Posted by John Dewan on January 07, 2016
This past season was one of the greatest displays of baserunning the sport has ever seen, and most of us were unaware of what was unfolding in front of us. Baseball Info Solutions began collecting comprehensive baserunning data back in 2002, allowing Bill James to formulate an all-encompassing statistic to measure baserunning production called Net Gain. This metric includes two central elements, stolen bases (SB Gain) and baserunning advancements on hits and outs (BR Gain).
The 2015 season generated a tight two-man race atop the stolen base leaderboard as Dee Gordon (58) edged out Billy Hamilton (57) by one bag. Hamilton, however, is the mainstay in this year’s baserunning Stat of the Week. He led the charge in Net Gain by a landslide this season, posting a +67 mark, one and a half times the production of last season’s leader and this year’s runner up, Ben Revere.
Best Baserunners in 2015
What Hamilton did on the base paths this past year was the second greatest season in terms of total Net Gain dating back to 2002. The only player to outdo Hamilton’s +67 was Willy Taveras in 2008 with +70. However, when we adjust Net Gain for the number of times on base, Hamilton ran away with the most prolific baserunning season we’ve seen in recent history.
Most Efficient Baserunning Seasons Since 2002
|Player||Season||Net Gain||Times on Base (Min 100)||Net Gain per Times on Base|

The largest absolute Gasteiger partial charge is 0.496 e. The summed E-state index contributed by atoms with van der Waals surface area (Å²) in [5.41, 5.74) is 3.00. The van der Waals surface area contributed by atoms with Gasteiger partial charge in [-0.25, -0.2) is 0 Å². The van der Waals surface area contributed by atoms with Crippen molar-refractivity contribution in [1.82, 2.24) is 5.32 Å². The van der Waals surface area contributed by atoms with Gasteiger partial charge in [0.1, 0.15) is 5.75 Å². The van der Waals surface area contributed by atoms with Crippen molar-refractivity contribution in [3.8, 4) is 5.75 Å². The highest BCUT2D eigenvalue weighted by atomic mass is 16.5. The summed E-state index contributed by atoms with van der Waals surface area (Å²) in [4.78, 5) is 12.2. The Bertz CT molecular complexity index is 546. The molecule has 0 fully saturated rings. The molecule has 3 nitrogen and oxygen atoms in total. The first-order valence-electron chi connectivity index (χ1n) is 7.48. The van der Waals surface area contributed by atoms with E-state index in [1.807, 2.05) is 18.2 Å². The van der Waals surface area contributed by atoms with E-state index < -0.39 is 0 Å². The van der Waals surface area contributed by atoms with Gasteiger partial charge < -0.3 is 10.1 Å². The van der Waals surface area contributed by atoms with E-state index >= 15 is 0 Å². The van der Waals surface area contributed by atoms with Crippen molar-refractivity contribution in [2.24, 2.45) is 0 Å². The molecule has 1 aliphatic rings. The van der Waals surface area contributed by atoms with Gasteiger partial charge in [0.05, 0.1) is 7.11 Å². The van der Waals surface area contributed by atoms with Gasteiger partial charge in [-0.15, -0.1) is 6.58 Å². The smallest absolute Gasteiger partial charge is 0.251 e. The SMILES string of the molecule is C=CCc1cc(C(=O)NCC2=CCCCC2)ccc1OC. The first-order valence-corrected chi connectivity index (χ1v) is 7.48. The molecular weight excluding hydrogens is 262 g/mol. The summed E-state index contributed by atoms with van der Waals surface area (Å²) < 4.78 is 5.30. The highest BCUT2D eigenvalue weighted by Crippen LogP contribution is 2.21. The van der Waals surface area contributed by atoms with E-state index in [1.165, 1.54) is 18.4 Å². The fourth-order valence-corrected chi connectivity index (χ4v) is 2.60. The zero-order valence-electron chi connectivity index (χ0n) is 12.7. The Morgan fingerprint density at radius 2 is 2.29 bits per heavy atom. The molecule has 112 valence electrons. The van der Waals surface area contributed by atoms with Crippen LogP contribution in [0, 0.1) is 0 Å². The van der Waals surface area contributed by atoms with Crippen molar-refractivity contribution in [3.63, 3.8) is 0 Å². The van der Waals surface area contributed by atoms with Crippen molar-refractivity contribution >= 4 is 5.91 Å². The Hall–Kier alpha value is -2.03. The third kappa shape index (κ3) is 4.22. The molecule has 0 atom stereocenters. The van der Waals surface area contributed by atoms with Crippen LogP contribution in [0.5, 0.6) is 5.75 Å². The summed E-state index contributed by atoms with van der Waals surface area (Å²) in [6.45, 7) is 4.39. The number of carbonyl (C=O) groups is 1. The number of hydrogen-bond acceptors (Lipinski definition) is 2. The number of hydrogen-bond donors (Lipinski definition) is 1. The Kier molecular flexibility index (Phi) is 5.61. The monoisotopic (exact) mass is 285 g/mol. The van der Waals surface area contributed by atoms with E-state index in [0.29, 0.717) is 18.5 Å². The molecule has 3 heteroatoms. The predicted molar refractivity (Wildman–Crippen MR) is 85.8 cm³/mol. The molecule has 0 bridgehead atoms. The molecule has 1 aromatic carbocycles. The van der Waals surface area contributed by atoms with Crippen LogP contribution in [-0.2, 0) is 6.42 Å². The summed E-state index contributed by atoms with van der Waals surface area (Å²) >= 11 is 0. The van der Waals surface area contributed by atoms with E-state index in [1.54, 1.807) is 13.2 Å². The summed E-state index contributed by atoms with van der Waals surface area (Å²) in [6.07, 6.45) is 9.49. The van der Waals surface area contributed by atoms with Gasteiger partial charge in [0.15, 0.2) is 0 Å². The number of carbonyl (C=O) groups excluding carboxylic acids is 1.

Hamilton amassed this otherworldly mark through a combination of incredibly efficient base stealing and above-average advancement on both hits and outs. Hamilton was caught stealing only eight times this season, compared to 23 times in 2014. He posted a stolen base percentage of 88 percent, fifth-best among players with at least 20 attempts. His 2015 stolen base numbers put him atop the SB Gain list (+41), head and shoulders above A.J. Pollock (+25) and Jarrod Dyson (+20). This also tied for the fifth-best total since 2002. In the other department, Hamilton finished tied for third in BR Gain at +26, trailing only Ben Revere and Brock Holt by one.
To complete the baserunning spectrum, here are the five worst baserunners from 2015.
Worst Baserunners in 2015
Billy Butler’s season marked the fourth-worst Net Gain total since 2002. As a whole, the group combined for 3 stolen bases on 12 attempts. All five runners posted atrocious advancement percentages, finishing in the bottom 10 percent of the league for players with at least 30 opportunities.